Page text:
Healing Through Art
On August 25, 1998, Lauryn Hill released her Grammy Award–winning solo album, The Miseducation of Lauryn Hill, shaking up the music industry and changing “best of” lists forever. Just ahead of its 22-year anniversary, the powerful collection of songs is still shaping the lives of listeners — even ones who weren’t yet born when the album first dropped.
This summer, youth aged 10 to 18 joined the Art Inspired Healing Collective for The Miseducation of Self, an eight-week workshop centered around understanding emotions, self-awareness and healing. The Dallas City of Learning program used six tracks off Hill’s album and linked them to the 12 Stages of Healing. “Everything Is Everything,” for example, related back to stages four, five and six: Reclaiming Your Power, Merging with the Illusion and Preparation for Resolution.
The workshop, which was held almost entirely online, was an organic extension of the work that the Art Inspired Healing Collective was already doing in the community. The team — Nikisha Patton Handy, King Shakur and Jonathan “GNO” White — was regularly holding Poetry+Healing=Balance Open Mics at Pan-African Connection.
Patton Handy described the pH Balance events as a place of healing, where community members could release whatever it was that was inside them. Although adults made up a majority of those audiences, there was one occasion where youth were in attendance. That simple change sparked an idea.
During their regular lunches, Patton Handy and King discussed a potential summer program and settled on Hill’s solo album as a way into the workshop. “Things like the Miseducation of Self, to me, are meant to be born,” King said. “And just over our conversations, us being the artists and the healers that we are, Miseducation of Self was born, through music, through writing, through understanding the 12 Stages of Healing.”
The goal of the workshop was to give learners tools to understand and express their emotions, using music and art as vehicles to heal.
“We saw the opportunity for the summer program,” Patton Handy said. “So what we did is we took that and packaged it in a way that was accessible to children.”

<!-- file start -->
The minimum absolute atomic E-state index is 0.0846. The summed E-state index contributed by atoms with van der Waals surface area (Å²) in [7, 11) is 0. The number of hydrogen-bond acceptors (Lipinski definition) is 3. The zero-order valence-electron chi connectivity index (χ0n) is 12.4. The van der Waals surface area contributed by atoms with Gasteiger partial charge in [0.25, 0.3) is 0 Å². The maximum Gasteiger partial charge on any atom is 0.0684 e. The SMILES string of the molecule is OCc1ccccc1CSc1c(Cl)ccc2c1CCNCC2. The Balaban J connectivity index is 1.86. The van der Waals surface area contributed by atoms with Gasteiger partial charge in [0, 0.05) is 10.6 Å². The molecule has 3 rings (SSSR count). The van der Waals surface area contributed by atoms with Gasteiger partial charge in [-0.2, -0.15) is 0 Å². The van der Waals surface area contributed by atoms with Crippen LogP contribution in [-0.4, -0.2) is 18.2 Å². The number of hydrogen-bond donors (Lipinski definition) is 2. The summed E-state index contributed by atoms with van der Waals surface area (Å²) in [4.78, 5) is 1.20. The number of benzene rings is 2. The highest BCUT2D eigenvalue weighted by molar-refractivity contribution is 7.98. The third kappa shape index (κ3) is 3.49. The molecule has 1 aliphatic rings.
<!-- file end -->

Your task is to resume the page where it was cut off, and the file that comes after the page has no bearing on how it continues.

For the first seven weeks, The Miseducation of Self learners met through Google Classroom to work through the songs and stages of healing. Switching the camp from an in-person experience to digital learning was a challenge, but one the team navigated together.
Patton Handy emphasized the importance of creativity and building relationships with each learner, while King’s advice to other educators working on online programming was to be flexible. “Be ready to pivot and be willing to pivot,” he said. “It’s a whole new ballgame, it’s a whole new world, and we’re all figuring this thing out. It’s not going to be perfect.”
The workshop culminated in a safely distanced open mic night at Pan-African Connection. “We had two children create art collections,” Patton Handy said. “And we had a child that went, and it was her first time singing out loud or having solos, and she sung not one but two songs.”
The open mic night was an opportunity for family, parents and friends to support the learners and see them express themselves. For some, it was also a chance to see how much their children had grown throughout the workshop. “In speaking with the families, they were really thankful for the program, and they really believed that their children did need it,” said Patton Handy, who added that during the spring when schools stopped in-person learning, some of those youth had shut down and become quiet. Parents were left unsure of how to engage emotionally.
“For me, it being able to give [youth] a resource that gets them in touch and allows them to be able to properly identify what those emotions and feelings are — and to feel OK about being that way,” Patton Handy said.
Providing these resources is especially important to the Art Inspired Healing Collective because it gives a new generation the tools to create a new narrative around feelings and emotions. “A lot of what our culture is is to be strong and to hold it in and not cry,” Patton Handy said. “Vulnerability isn’t a weakness, but it’s something we can build on as a strength if we use it in the right way.”
It’s this approach to emotion and self-awareness that the Art Inspired Healing Collective will continue bringing to the community — helping adults and youth alike.
For more about the Art Inspired Healing Collective, visit 2inspirepeace.com, and be on the lookout for the organization’s October event, a workshop and open mic night using Prince’s “When Doves Cry” to examine family violence and healing.